’Odysseo’ :: ’Cirque’ with Horsepower
Darren Charles, the British-born artistic director and choreographer of "Odysseo," which arrives under the big top in Assembly Square in Somerville on Aug. 7, is speaking to me from the balcony of his apartment in Montreal's Little Italy. Montreal is the home base of Cirque de Soleil, which introduced large-scale, visually overpowering productions that combine high-wire bedazzlements with technologically chilling lights, sound and music. "Odysseo," which features a performing company of 46 artists and 67 horses, might very well be named Son of Soleil: it's the brainchild of Normand Latourelle, a longtime Cirque de Soleil creative team veteran.
Charles tells me he can see the sprawling Jean Talon Marche from his balcony. Jean Talon, originally built in the 1930s and now occupying several city blocks, is one of the largest marketplaces in North America; in the dead of winter, you can buy a fresh peach there. It seems a fitting backdrop for Charles as he heads out to work each day to oversee one of the largest scale touring productions ever conceived.
An expensive show
Productions like "Odysseo" are costly: considerable funds must be spent to bring all the elements together, to create the grand scale illusions audiences have come to expect.
While money woes hobble so many smaller performance troupes, Charles explains, finding financial backing for this large one has never seemed to hamper his boss, M. Latourelle.
"He never flinched when it came to spending funds to create ’Odysseo,’" Charles says of Latourelle. "He kept telling us, ’We can do this, we can make this work, we should never compromise our artistic standards.’"
And so, with that as a go, the creative team went to work.
"We sat down initially with Normand to create the show," Charles says of their process, "and ideas after ideas were discussed. Instead of throwing out any of our visions, he combined them. The show grew from there, and now it’s huge."
Huge is the operative word. Listen as Charles rattles off the show’s statistics.
"The big top we perform under is 10 stories high. We have a hockey rink size stage, it’s over 27,000 square feet," he says, his voice is escalating. "We truck in 10,000 tons of sand and rock. We use over 80,000 gallons of water for the finale. There are four IMAX screens that surround the inside of the tent to project images everywhere, with a tremendous sound system. There’s a huge carousel that descends slowly down to the stage -- it’s so big, it takes 15 minutes to lower it."
And then there are the horses: eleven breeds of them. Most theatergoers experience real horses onstage at small scale circuses, like the Big Apple, or as puppets, in shows like ’War Horse’ or ’Equus,’ wooden frames manipulated by actors, who crouch inside them.
But in "Odysseo," you get the real thing: pure horsepower.
"Man and horse have a time honored relationship that is deep, and emotional," Charles says. "Yes, horses are wild creatures, but, when treated with respect - and we treat them with great respect, you can bet on that - they give respect back. And horses are natural show offs on stage. They love to perform."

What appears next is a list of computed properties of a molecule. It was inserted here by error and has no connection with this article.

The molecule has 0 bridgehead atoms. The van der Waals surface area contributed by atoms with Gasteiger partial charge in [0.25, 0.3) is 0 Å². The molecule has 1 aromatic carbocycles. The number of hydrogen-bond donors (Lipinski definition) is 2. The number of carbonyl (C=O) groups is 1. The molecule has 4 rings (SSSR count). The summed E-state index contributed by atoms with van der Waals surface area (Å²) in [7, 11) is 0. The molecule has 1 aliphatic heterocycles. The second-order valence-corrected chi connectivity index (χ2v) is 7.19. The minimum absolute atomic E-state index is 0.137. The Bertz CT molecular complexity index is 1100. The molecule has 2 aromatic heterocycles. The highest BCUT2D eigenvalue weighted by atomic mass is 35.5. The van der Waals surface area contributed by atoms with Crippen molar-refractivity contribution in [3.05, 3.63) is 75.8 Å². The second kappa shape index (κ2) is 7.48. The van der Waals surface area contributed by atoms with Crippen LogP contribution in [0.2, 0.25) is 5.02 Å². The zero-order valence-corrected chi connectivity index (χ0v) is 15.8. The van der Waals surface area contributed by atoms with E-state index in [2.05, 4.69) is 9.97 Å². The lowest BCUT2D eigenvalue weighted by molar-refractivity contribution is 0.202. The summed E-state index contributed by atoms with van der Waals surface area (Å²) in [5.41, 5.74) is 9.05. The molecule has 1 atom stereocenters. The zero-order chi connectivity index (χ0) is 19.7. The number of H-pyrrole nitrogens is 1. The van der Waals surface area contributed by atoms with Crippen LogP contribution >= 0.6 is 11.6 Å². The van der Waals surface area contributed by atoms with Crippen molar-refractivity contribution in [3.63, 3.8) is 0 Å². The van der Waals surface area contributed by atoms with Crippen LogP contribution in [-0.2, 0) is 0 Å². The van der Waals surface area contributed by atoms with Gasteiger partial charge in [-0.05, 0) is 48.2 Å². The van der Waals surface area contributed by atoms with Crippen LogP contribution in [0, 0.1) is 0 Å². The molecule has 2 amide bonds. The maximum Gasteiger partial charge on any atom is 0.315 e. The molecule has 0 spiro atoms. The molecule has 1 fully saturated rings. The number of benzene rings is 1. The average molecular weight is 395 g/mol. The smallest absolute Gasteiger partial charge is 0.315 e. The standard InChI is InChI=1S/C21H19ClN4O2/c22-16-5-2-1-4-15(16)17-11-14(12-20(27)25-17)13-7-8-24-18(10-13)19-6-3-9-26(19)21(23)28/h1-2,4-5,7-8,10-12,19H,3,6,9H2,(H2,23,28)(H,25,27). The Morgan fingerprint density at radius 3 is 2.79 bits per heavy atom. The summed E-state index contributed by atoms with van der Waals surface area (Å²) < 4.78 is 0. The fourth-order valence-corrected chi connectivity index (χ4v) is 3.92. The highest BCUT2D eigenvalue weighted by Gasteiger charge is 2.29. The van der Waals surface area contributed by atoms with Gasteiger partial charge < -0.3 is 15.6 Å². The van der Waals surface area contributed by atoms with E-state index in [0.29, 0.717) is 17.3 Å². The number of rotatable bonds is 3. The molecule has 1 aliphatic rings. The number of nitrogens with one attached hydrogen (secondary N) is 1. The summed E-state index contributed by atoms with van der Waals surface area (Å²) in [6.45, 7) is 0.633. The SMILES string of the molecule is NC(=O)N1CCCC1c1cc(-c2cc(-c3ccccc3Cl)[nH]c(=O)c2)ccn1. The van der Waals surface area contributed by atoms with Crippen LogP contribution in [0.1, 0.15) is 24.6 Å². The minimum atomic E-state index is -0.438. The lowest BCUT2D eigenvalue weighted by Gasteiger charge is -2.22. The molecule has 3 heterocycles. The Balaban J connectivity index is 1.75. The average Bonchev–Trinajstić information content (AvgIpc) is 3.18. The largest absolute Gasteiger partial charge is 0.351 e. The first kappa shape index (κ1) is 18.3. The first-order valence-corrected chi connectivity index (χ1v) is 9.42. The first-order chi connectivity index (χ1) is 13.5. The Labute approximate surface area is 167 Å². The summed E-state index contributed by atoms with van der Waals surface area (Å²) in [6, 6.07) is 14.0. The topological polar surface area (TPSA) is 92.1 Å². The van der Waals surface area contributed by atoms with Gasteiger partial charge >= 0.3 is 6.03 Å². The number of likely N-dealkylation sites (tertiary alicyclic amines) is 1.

A particularly feisty breed is the Arabians, Charles notes.
"There are nine Arabians in the show," Charles says. "And they can be very difficult. They have a mind of their own. But with the performer who has trained them and who works with them each and every performance, they demonstrate a close bond, a very special relationship on stage. You could call it romantic."
There are 21 stallions in the show (the remaining number are geldings). According to the show’s notes, their "fighting spirit" has been channeled into one of "playfulness" by equestrian choreographer Benjamin Aillaud.
Charles talks about the theme of the show - a journey that begins in the desert and travels to mountains and then to outer space and even to ice caverns. All of this seamlessly unfolds, Charles insists, thanks to the coming together of the images on the large IMAX screens, the cast, and the horses.
The aerialists are from Guinea and they specialize in backflips, Charles said. Without giving away too much more of the show, one can expect to see these daredevil performers execute many of these feats while riding on the horses, bareback.
The show has been performing throughout North America since 2003. Charles estimates that over 4 million people have attended. An extended tour is being planned that will take the troupe - and their equestrian cohorts - overseas.
"I didn’t come to horses naturally, or easily," Charles says. "But I have grown to love working with them."
And with laboring to keep a large scale extravaganza like "Odysseo" running without a hitch that leaves even experienced directors like Darren Charles mesmerized each time he goes to work.
"Odysseo" will be performed under the big top in Assembly Square, Rts. 93 and 129, in Somerville, on August 7 - 18, 2013. The next stop on its US tour is Washington DC. For more information, visit their website or by calling 1-866-999-8111.